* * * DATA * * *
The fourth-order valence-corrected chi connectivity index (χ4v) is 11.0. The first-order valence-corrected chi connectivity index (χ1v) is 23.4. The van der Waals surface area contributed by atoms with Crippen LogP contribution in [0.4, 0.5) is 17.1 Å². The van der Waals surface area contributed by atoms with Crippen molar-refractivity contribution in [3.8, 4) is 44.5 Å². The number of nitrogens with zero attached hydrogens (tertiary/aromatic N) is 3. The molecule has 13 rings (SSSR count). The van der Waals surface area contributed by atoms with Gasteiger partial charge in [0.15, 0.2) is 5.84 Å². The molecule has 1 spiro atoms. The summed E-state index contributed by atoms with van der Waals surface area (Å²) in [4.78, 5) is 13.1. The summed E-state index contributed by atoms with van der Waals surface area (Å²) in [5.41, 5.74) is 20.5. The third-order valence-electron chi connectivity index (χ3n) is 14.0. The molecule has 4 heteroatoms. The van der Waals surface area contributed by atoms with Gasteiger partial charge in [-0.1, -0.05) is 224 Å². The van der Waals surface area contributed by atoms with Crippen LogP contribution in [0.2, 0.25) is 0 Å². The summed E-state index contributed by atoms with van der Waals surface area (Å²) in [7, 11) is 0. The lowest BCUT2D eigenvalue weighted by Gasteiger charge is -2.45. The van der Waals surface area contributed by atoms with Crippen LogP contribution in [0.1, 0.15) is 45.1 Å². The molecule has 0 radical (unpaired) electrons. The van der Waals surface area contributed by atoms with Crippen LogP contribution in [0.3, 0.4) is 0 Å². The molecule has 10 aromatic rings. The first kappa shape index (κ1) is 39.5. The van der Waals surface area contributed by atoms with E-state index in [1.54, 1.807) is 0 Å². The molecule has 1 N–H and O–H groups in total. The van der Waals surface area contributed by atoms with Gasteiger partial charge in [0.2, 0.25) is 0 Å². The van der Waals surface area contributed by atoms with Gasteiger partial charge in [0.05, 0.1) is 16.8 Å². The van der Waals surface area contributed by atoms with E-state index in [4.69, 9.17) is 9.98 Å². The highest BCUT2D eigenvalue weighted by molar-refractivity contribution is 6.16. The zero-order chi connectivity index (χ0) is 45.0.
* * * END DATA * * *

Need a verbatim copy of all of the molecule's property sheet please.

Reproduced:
The fourth-order valence-corrected chi connectivity index (χ4v) is 11.0. The first-order valence-corrected chi connectivity index (χ1v) is 23.4. The van der Waals surface area contributed by atoms with Crippen LogP contribution in [0.4, 0.5) is 17.1 Å². The van der Waals surface area contributed by atoms with Crippen molar-refractivity contribution in [3.8, 4) is 44.5 Å². The number of nitrogens with zero attached hydrogens (tertiary/aromatic N) is 3. The molecule has 13 rings (SSSR count). The van der Waals surface area contributed by atoms with Gasteiger partial charge in [0.15, 0.2) is 5.84 Å². The molecule has 1 spiro atoms. The summed E-state index contributed by atoms with van der Waals surface area (Å²) in [4.78, 5) is 13.1. The summed E-state index contributed by atoms with van der Waals surface area (Å²) in [5.41, 5.74) is 20.5. The third-order valence-electron chi connectivity index (χ3n) is 14.0. The molecule has 4 heteroatoms. The van der Waals surface area contributed by atoms with Gasteiger partial charge in [-0.1, -0.05) is 224 Å². The van der Waals surface area contributed by atoms with Crippen LogP contribution in [0.2, 0.25) is 0 Å². The summed E-state index contributed by atoms with van der Waals surface area (Å²) in [7, 11) is 0. The lowest BCUT2D eigenvalue weighted by Gasteiger charge is -2.45. The van der Waals surface area contributed by atoms with Crippen LogP contribution in [0.1, 0.15) is 45.1 Å². The molecule has 0 radical (unpaired) electrons. The van der Waals surface area contributed by atoms with Crippen LogP contribution in [0.3, 0.4) is 0 Å². The molecule has 10 aromatic rings. The first kappa shape index (κ1) is 39.5. The van der Waals surface area contributed by atoms with E-state index in [1.54, 1.807) is 0 Å². The molecule has 1 N–H and O–H groups in total. The van der Waals surface area contributed by atoms with Gasteiger partial charge in [0.2, 0.25) is 0 Å². The van der Waals surface area contributed by atoms with Gasteiger partial charge in [0.05, 0.1) is 16.8 Å². The van der Waals surface area contributed by atoms with E-state index in [4.69, 9.17) is 9.98 Å². The highest BCUT2D eigenvalue weighted by molar-refractivity contribution is 6.16. The zero-order chi connectivity index (χ0) is 45.0.